What’s the best way to stamp out piracy? In France, the entertainment industry was successful in pushing a ‘three strikes’ law that would boot serial infringers from the web.

That went into effect in October 2010. So how’s it doing?

According to HADOPI, the agency tasked with administering and enforcing the law of the same name, things are going just great. 

A report it released, which looked at data for the 17-month period following the law’s implementation, claims that “illegal downloading [is] clearly on the decline in France.”

In fact, it says that 95% of the individuals given a first strike don’t go on to receive a second, and that 98% of those receiving a third notice under the law get their act together when faced with the shuttering of their internet service.

More importantly, HADOPI says that P2P audience levels are down noticeably, and cites two sources showing that P2P sharing of ‘illegal data’ is down anywhere from 43% to 66%.

So are three-strikes laws a model for success? Not quite, if you’re actually hoping that they’ll boost music and movie sales.

As observed by TorrentFreak, French music industry revenues declined nearly 4% in 2011, and the movie industry there saw revenue slide 2.7% in the same year. TorrentFreak’s Ernesto comments:

To sum it up. in 2011 online piracy was slashed in half according to the Hadopi report, but despite this unprecedented decline the movie and music industries managed to generate less revenue than in 2010. If we follow the logic employed by the anti-piracy lobby during the past decade, this means that piracy is actually boosting sales.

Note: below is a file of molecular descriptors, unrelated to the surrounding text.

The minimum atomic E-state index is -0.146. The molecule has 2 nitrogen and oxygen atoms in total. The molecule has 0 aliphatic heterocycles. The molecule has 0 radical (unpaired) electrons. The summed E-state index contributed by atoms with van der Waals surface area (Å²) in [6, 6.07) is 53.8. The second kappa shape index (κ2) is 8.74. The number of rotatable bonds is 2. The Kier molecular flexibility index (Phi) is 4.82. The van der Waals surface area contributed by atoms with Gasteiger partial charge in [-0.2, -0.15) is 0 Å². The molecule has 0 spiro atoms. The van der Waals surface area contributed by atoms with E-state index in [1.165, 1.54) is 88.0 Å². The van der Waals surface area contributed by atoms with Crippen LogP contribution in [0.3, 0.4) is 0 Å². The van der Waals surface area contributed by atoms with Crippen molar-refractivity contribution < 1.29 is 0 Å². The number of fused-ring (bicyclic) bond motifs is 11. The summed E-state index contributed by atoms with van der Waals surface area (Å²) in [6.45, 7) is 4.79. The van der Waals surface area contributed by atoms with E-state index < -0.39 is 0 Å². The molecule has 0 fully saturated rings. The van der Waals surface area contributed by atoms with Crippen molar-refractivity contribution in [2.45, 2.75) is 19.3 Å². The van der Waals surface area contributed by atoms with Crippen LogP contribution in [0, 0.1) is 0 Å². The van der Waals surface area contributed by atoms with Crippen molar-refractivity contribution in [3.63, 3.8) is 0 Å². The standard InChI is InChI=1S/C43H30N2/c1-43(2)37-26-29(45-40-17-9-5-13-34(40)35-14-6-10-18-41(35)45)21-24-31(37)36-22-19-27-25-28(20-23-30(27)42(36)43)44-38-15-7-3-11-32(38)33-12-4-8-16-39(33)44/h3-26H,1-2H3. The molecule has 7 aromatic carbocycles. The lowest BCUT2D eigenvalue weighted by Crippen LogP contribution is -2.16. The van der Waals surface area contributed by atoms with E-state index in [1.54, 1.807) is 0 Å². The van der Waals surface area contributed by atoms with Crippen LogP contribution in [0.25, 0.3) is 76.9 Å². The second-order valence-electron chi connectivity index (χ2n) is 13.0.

But that would be a silly conclusion wouldn’t it?

As we’ve said in the past, we think that the entertainment industries are overlooking a very significant third factor – technology. In the music industry, for example, highly profitable CDs are being replaced by less profitable MP3s, subscription services and free streaming services such as YouTube.

If everyone is in agreement on the numbers, that would appear to be a reasonable hypothesis. Far more reasonable than the hypothesis that a reduction in piracy will result in an equal increase in sales.

The truth of the matter is that not everybody who downloads something for free from illegal filesharing services would have bought that song or movie in the first place. That’s something many in the entertainment industry have never apparently been able to grasp, and perhaps still don’t.

This, of course, doesn’t mean that fighting piracy is a fruitless exercise. The illegal distribution of copyrighted music and movies is a problem, and the entertainment industry would be foolish to ignore it.

At the same time, the way in which the industry’s efforts have been directed have often been questionable. Instead of wasting valuable resources suing grandmothers and throwing money at lobbyists in an effort to convince (or bribe depending on your perspective) politicians to reshape the face of the internet, it’s quite clear that the entertainment industry would have achieved a greater ROI by investing in better digital products.

If we can learn one thing from HADOPI’s inability to buoy the French entertainment industry, it’s this: sometimes you can get what you want but not what you need.

To get what it needs, the entertainment industry will need to shift its focus from a negative (consumer piracy) to a positive (creating happy customers).